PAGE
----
Join Date: Dec 2004
Location: Portugal, West Coast
Thanked 104 Times in 87 Posts
Rep Power: 11
Great thread…my small contribution:
Some years ago, on an August night, I was on passage from Cartagena (Spain) to Palma de Maiorca, me and my 16 year-old-daughter, on my 36ft boat. We were about 16 miles off Palma when my daughter joined me on the cockpit. It was her turn to pick the wheel, but as a huge thunder storm was striking far away, on the Spanish mainland and as she was a little bit scared, I stayed with her.
The wind started to pick up. We were motor sailing with full main 20š off the head wind. The wind went slowly from 20kt to 30kt and I put, the second and later, as a precaution, the third reef (it makes the sail area really small. I use it as a storm sail, up to 45kts of wind).
Then I saw the “thing” on the radar. It was a huge black area…and it was coming fast. I told my daughter to go inside and to close the boat. Some minutes later I was hit by pieces of ice almost the size of golf balls. It was impossible to stay at the wheel. I put the autopilot on and took shelter under the spray hood and then the wind came in a big blast. As a precaution my hands were on the stoppers, and I immediately let go the boom and the main halyard, to no avail. The boat laid immediately on its side, the boom in the water and the mast touching it. And it stayed that way for I donīt know how long. A lot it seemed to me. Probably two or three minutes, till the blasting wind disappeared, to return to 35k. At that moment the boat righted itself up without any difficulty and I was surrounded by strange waves that seemed to come from all sides.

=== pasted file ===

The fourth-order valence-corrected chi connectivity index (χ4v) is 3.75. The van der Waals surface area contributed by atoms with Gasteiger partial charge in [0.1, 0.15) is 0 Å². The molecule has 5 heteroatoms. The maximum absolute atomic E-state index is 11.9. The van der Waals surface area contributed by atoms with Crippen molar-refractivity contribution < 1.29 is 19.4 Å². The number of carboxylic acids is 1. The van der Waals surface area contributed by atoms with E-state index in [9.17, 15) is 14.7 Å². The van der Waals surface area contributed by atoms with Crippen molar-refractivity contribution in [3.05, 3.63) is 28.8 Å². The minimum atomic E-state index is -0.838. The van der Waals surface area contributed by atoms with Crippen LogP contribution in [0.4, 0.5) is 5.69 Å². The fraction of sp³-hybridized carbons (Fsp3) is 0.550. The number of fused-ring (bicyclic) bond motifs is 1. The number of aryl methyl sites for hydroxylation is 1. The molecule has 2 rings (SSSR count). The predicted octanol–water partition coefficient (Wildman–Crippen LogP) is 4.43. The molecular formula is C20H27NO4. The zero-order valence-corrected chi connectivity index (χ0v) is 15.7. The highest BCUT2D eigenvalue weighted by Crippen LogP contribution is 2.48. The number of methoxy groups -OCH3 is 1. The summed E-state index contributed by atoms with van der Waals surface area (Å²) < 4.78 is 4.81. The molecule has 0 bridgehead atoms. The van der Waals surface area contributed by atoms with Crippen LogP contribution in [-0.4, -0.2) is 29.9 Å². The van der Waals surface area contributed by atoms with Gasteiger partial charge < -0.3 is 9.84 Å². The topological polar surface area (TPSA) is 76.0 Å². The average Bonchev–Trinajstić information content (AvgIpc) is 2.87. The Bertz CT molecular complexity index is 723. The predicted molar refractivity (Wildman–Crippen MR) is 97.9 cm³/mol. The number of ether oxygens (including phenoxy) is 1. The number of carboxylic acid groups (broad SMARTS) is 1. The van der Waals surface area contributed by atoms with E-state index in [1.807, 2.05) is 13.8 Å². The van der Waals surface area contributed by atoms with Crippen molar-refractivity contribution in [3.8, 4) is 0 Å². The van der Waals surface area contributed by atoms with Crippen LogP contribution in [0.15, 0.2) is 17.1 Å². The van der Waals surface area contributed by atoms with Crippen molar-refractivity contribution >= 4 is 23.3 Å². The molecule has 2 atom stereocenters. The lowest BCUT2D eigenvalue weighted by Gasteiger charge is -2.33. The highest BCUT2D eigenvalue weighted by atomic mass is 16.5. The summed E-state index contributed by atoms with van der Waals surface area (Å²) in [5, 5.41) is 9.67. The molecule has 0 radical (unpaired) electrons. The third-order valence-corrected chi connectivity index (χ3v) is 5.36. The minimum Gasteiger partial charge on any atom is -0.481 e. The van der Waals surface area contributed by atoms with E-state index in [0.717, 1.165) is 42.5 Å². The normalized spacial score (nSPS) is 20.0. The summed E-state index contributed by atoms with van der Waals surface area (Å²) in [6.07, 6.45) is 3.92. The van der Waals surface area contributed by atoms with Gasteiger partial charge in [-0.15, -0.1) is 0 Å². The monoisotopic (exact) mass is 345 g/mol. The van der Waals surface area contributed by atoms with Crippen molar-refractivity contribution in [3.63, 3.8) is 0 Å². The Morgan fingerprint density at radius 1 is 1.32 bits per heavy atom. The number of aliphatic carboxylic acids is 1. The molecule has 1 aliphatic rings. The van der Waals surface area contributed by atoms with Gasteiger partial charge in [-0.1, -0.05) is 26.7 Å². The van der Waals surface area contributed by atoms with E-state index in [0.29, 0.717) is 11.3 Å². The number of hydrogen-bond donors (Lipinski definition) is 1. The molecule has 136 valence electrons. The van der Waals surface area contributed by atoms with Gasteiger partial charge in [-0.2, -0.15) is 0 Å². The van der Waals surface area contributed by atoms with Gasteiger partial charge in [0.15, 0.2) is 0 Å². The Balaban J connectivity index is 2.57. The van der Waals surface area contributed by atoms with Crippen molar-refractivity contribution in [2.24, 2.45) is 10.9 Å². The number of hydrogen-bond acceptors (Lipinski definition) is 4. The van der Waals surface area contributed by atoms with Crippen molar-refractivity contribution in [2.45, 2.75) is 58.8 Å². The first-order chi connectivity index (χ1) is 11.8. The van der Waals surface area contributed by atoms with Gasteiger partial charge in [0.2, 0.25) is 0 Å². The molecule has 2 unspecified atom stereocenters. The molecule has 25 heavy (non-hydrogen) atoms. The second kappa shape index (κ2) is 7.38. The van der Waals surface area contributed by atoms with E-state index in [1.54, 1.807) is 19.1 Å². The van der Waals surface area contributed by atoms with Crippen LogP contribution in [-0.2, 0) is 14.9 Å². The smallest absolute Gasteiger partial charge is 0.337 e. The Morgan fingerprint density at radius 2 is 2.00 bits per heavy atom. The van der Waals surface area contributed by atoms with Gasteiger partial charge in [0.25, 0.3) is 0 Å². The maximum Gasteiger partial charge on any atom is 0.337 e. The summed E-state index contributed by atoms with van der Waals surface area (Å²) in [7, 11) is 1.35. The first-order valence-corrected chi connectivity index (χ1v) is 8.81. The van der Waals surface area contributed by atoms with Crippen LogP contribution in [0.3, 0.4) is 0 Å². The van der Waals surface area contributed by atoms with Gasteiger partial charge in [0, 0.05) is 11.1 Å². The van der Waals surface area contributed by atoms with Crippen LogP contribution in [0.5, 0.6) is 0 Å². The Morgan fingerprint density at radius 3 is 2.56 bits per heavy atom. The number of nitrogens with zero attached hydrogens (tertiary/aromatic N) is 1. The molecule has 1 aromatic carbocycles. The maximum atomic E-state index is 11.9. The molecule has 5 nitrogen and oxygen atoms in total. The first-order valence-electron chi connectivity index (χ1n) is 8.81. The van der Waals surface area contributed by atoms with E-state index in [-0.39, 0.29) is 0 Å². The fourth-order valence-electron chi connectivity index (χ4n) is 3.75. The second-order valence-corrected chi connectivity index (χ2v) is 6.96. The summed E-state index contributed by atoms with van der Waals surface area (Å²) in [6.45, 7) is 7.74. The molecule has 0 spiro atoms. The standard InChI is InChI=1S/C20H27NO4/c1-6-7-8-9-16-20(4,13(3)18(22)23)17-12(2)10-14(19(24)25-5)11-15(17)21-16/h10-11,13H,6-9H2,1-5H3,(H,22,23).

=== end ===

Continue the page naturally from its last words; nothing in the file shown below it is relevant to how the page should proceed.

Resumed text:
I was at the wheel but I didnīt know where to steer the boat. The sea was not making any sense and I remember to see some waves racing at fantastic speed, like strange animals speeding on the water. Luckily I was not caught by any of those.
Alf an hour later, everything was “normal” again and I arrived at Palma, at sunrise, as expected. My sail was ripped off from the mast and my banner reduced to shreds.
In Palma everything was normal, no storm had passed there.
It took a lot of persuasion and several experienced sailors to convince my daughter that this was not a “normal” situation. But with the changes on the climate, the truth is that a lot of these strange and violent phenomena are happening on the Med.
Last edited by PCP; 12-20-2009 at 07:40 AM.